Friday, December 7, 2007

In the rue Servandoni

Last week I was back in Paris with L. and G. We went to lunch, L. and I, at a creperie in the rue Servandoni. The creperie--and as far as I can tell, that is its only name--is the size of a smallish American living room, with tables and benches at the front, near the plate glass window and the door, and an open kitchen at the back, with the crepe-making griddle jutting out into the center of the narrow room. Madame, a sturdy woman in late middle age who looks like she would be equally comfortable standing in front of a grill at an American lunch counter, stands behind the griddle, spatula at the ready. Her ancient Jack Russell terrier either sleeps in his basket in the corner or patrols the tables looking for scraps. There are two steps up from the street into the dining room, but, due to a trick of the pavement, three steps down, and either Madame or the young woman waiting tables will remind you when you leave to watch out for the third step.

E., G., and I found this creperie on Easter day in 2005, and I keep going back to it every chance I get. After I stopped weeping daily about the outcome of the 2004 elections, I thought about what kind of excursion would make me really happy. And I thought of Paris. It had been nine years at that point since I had been in France; we had always talked about bringing the girls to France when they were of travelling age. It was time. We made airplane reservations and found an apartment to rent that was near where I had lived as a student and around the corner from the Eglise de Saint-Sulpice and its beautiful place. Thus we came to spend Easter vacation 2005 in the rue Servandoni.

We arrived at the apartment in the rue Servandoni on Easter weekend. The street is a block long, and connects Saint-Sulpice to the Luxembourg Gardens. That much I knew from my dog-earred Michelin Plan de Paris. But the instructive plaques on the street--you cannot walk more than a few feet in central Paris without coming across a plaque on a building, telling you about a historical character who was born or lived or died there--told a longer story. If you sit at the table in the window of the creperie, as L. and I did last week, and as we did last March, and as I did a year before that, and, again, with G. and E. on Easter day 2005, then when you look out the window and across the street you see a plaque that tells you that William Faulkner lived in that building for several months in 1925. If you are a southerner and a reader then, voila, you are connected: from Yoknapatawpha County to the City of Lights before you even order lunch.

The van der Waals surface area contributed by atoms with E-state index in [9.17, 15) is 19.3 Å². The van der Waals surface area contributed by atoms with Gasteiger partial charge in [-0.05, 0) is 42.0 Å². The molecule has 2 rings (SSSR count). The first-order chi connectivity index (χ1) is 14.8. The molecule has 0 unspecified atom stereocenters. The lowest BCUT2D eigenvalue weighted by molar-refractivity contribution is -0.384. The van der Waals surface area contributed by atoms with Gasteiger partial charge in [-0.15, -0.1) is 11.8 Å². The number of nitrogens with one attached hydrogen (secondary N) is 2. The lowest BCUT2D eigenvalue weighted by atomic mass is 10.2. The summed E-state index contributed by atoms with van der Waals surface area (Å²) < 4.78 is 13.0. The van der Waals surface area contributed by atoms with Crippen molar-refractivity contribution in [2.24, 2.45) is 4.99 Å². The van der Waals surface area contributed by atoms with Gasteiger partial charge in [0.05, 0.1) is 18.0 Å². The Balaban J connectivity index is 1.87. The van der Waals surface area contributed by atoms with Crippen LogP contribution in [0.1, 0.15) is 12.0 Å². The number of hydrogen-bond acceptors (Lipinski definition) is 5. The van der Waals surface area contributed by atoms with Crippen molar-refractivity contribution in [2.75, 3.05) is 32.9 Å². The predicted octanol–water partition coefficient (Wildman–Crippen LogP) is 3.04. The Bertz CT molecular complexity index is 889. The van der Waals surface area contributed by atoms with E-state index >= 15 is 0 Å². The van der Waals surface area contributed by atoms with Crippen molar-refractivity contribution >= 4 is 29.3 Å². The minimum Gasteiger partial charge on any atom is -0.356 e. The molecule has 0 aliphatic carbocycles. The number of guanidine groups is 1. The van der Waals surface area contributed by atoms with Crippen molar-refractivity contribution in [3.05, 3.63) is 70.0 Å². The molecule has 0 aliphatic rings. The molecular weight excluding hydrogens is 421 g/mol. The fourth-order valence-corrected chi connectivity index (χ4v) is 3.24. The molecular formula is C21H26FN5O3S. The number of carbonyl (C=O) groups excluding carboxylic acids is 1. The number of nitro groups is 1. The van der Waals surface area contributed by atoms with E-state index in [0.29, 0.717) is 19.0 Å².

Finish your crepe--I recommend the crepe parmentier, potatoes and cheese and an egg folded inside a warm crepe au sarrasin--and, minding the third step, walk out of the creperie and to the right, up towards Saint-Sulpice. Another plaque appears. William Faulkner's neighbor, two doors up and a century and change earlier, was the revolutionary Olympe de Gouges. De Gouges took her revolutionary brothers' bet and raised them, publishing in 1790 her proto-feminist Declaration of the Rights of Women to match the 1789 Declaration of the Rights of Man. Looked on as a novelty for a while, she eventually wore out her welcome and went to the guillotine, but not before she lived in the rue Servandoni for a while. She survives now in history books and dissertations--one of them mine. When I wrote about women in the French Revolution, her papers came across my desk in the Archives nationales across the Seine in the rue Rambuteau.

A little further up the street, and this time I saw a plaque I had missed before: Condorcet, one of the gentlest philosophers and scientists of the Enlightenment, and also one of the most unfortunate, had hidden in an apartment in that building for several months during the Revolution, after he had fallen from the good graces of the National Convention. My dissertation advisor--not a particularly nice or gentle man, but a good historian--wrote his first major book on Condorcet, and it sat on my shelves (reddish-orange binding, black letters) for years.

L. and I walked past these plaques and all their connections last weekend, and just as we passed the building where I stayed with my family nearly three years ago, my cell phone rang. It was C.: where was the cinnamon? L. and I had finished it off making pumpkin pie for our Provencal Thanksgiving. As we spoke on the phone L. and I turned the corner into the place Saint-Sulpice, where the booths for the Christmas market were already set up.

On my best days I feel part of a web of connections--connections of love and of the mind and of the past, my own and the world's--and it is so startling to me, so surprising, to find that web so dense on this little street in the Left Bank. The other day I found this, from Emily Dickinson, in my reading: To live is so startling it leaves little time for anything else. I am very busy.

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